Record-breaking goalkeeper Mark Schwarzer caused a stir a year ago when he declared that he was unlikely to end his career in Australia because of the country's notorious tall poppy syndrome.
The goalkeeper cited as an example striker John Aloisi's experience in his first season for Sydney FC when he was crucified by fans and the media after a series of indifferent performances.
Basically 100-cap Schwarzer said that Socceroos stars had too much to lose by coming home.
Fellow Socceroos star Tim Cahill recently declared that playing in the A-League had never crossed his mind because it would have been a step backwards after quitting Everton to sign for New York Red Bulls.
Interestingly, Socceroos stalwarts Harry Kewell, Brett Emerton, Craig Moore, Jason Culina and Tony Popovic did not share these views and all played in the A-League.
Schwarzer and Cahill nonetheless are to be respected for their stance, mainly because what they said was predominantly true.
They probably had different circumstances or priorities to those of the above and quite frankly where they choose to play is their business, no pun intended.
Their views, however, make Italian striker Alessandro Del Piero's brave decision to trade the bright lights of European football for Australia all the more extraordinary and commendable.
Del Piero is a genuine superstar of the world game and the finest player to grace the A-League if you disregard Brazilian striker Romario's brief guest appearance for Adelaide United in 2006-2007 which was a blatant publicity stunt.
At 37, "Il Pinturicchio" is past his peak but he was good enough to help his club Juventus win the Serie A championship undefeated only a few months ago before he was cut loose by the Turin giant when his contract was up.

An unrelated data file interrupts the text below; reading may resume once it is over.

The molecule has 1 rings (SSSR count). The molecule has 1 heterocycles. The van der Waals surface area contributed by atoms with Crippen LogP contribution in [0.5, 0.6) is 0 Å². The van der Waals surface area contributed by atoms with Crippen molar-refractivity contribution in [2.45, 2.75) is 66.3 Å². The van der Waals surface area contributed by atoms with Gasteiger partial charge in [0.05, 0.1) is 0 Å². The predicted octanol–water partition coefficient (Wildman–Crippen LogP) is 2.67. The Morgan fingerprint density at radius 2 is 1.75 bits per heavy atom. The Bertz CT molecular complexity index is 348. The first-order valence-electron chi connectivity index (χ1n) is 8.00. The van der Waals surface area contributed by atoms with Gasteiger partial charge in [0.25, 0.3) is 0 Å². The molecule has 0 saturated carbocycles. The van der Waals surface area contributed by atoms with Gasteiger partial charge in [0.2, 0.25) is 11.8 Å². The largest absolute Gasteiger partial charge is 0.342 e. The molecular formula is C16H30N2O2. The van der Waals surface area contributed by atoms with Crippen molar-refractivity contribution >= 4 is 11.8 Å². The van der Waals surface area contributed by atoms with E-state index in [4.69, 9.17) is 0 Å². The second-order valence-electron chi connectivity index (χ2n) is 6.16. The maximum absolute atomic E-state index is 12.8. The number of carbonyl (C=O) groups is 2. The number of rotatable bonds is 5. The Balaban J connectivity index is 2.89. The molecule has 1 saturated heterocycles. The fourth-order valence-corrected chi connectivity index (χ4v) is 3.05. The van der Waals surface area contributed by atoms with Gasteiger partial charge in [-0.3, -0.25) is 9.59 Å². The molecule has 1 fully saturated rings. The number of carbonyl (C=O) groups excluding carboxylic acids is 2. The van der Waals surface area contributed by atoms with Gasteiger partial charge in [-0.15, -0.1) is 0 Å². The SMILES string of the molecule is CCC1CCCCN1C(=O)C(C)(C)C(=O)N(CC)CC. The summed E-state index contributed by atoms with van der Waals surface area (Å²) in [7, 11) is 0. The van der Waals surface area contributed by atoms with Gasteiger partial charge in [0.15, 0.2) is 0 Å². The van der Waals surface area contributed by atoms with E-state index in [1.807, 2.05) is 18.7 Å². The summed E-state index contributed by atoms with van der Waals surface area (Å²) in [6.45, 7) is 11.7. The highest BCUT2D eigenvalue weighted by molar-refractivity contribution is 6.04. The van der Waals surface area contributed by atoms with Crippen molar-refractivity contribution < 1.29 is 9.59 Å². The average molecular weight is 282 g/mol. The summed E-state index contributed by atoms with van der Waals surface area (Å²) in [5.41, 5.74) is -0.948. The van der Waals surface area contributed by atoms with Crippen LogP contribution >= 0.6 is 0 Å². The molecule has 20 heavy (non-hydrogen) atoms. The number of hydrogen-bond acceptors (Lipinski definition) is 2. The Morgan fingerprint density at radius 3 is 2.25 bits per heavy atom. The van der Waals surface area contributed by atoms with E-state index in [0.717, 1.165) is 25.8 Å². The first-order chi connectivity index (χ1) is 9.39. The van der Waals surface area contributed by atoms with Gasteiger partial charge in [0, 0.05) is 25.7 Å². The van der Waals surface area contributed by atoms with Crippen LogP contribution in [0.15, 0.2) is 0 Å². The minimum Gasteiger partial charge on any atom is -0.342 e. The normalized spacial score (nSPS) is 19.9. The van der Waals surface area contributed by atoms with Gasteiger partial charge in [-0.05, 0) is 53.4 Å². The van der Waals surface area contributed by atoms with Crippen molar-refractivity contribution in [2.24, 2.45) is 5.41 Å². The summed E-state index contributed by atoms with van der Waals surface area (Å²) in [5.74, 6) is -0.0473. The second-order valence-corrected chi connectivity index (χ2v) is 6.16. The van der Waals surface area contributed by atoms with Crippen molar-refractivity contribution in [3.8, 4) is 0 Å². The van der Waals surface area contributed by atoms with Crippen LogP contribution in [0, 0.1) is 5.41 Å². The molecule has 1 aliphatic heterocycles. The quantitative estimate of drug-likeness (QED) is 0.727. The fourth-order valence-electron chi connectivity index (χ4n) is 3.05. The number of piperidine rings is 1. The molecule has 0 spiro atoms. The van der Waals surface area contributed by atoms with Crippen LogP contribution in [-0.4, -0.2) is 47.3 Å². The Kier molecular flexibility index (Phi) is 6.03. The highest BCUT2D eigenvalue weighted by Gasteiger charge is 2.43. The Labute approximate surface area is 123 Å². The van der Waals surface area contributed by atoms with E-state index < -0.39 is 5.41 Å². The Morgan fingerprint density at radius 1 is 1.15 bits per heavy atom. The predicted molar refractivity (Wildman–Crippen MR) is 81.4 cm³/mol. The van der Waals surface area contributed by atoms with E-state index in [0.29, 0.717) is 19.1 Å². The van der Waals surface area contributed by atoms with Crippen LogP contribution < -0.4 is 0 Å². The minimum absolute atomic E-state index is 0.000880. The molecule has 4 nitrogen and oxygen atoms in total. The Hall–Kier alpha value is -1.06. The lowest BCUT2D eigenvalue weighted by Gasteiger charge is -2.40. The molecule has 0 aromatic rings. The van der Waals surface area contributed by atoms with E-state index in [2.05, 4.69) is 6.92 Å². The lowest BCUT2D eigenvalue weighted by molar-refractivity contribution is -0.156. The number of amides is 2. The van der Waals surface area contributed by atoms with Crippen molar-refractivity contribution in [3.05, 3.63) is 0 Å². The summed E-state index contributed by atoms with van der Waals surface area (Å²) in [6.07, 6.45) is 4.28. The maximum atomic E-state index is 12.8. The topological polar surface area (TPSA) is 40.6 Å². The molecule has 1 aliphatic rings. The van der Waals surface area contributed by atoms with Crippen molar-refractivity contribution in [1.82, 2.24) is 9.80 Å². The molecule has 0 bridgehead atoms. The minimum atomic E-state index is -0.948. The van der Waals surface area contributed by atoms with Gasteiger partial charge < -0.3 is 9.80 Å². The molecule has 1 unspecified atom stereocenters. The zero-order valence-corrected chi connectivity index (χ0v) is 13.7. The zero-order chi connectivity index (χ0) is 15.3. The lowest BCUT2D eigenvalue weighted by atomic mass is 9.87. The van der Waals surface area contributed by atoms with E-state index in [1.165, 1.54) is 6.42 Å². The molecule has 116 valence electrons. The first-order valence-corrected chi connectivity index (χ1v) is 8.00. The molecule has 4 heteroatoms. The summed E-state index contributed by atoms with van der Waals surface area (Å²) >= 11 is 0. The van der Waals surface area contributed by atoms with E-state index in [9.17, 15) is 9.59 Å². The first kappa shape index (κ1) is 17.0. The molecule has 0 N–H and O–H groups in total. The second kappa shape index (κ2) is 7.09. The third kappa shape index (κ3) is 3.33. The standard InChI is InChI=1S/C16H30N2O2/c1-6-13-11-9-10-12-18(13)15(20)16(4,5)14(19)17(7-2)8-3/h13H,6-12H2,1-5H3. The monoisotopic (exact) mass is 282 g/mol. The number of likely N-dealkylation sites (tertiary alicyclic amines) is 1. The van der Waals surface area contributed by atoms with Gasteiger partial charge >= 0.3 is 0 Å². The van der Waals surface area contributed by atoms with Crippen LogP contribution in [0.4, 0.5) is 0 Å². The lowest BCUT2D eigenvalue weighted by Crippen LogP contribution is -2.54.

His reputation, stature and popularity are still as high as ever yet he had no qualms about risking everything by going to the other side of the world to play in a league he knows very little about and alongside players he probably has not heard of, except Emerton.
The carrot of a reported salary of two million dollars a season would have been quite appealing even for a man of his wealth.
But in the stratosphere that the likes of Del Piero live in, money is never the be all and end all. It's mainly about image.
Del Piero knows that he faces a stiff challenge to be successful in Sydney's colours and must realise that questions will be asked and comparisons will be made if he has a couple of disappointing displays.
Yet he is courageous enough to undertake this journey into the unknown when he has a lot to lose by coming here.
Australia could become his fatal shore.
One sincerely hopes that Del Piero's two-year stay among us will be remembered and cherished for a long time by one and all.
There's a lot riding on Sydney's sensational coup.
If Del Piero's stint is successful and the club recoups its considerable outlay, the whole episode would prove beyond doubt that it is not fanciful any more for Australian football to have wild dreams.
A Del Piero bonanza might encourage reluctant club owners to dip into their pockets and bring other big stars to the A-League.
Who knows, it might also entice more high-profile Aussies abroad to follow Del Piero's example and come home.
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